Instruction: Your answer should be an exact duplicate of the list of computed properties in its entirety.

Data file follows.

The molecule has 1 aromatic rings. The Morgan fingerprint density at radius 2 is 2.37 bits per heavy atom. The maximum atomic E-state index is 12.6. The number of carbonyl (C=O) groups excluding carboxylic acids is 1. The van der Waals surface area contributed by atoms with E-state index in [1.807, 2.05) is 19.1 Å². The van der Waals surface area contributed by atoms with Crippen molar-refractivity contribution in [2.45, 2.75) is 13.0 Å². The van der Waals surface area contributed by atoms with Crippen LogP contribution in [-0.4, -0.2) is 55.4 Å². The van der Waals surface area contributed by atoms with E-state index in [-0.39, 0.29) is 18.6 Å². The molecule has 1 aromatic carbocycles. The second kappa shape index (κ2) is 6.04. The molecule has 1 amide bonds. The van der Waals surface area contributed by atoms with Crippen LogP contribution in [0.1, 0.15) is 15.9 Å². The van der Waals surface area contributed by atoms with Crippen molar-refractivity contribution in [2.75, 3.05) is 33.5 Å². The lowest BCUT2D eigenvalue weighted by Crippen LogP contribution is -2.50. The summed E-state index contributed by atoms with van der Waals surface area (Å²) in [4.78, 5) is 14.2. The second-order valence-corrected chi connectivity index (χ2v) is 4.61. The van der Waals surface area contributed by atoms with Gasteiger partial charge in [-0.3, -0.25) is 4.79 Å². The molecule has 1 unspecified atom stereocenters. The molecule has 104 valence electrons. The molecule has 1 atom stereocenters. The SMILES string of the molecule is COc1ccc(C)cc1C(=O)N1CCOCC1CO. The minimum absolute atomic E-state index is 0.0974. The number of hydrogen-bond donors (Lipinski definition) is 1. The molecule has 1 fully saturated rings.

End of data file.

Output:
The molecule has 1 aromatic rings. The Morgan fingerprint density at radius 2 is 2.37 bits per heavy atom. The maximum atomic E-state index is 12.6. The number of carbonyl (C=O) groups excluding carboxylic acids is 1. The van der Waals surface area contributed by atoms with E-state index in [1.807, 2.05) is 19.1 Å². The van der Waals surface area contributed by atoms with Crippen molar-refractivity contribution in [2.45, 2.75) is 13.0 Å². The van der Waals surface area contributed by atoms with Crippen LogP contribution in [-0.4, -0.2) is 55.4 Å². The van der Waals surface area contributed by atoms with E-state index in [-0.39, 0.29) is 18.6 Å². The molecule has 1 aromatic carbocycles. The second kappa shape index (κ2) is 6.04. The molecule has 1 amide bonds. The van der Waals surface area contributed by atoms with Crippen LogP contribution in [0.1, 0.15) is 15.9 Å². The van der Waals surface area contributed by atoms with Crippen molar-refractivity contribution in [2.75, 3.05) is 33.5 Å². The lowest BCUT2D eigenvalue weighted by Crippen LogP contribution is -2.50. The summed E-state index contributed by atoms with van der Waals surface area (Å²) in [4.78, 5) is 14.2. The second-order valence-corrected chi connectivity index (χ2v) is 4.61. The van der Waals surface area contributed by atoms with Gasteiger partial charge in [-0.3, -0.25) is 4.79 Å². The molecule has 1 unspecified atom stereocenters. The molecule has 104 valence electrons. The molecule has 1 atom stereocenters. The SMILES string of the molecule is COc1ccc(C)cc1C(=O)N1CCOCC1CO. The minimum absolute atomic E-state index is 0.0974. The number of hydrogen-bond donors (Lipinski definition) is 1. The molecule has 1 fully saturated rings.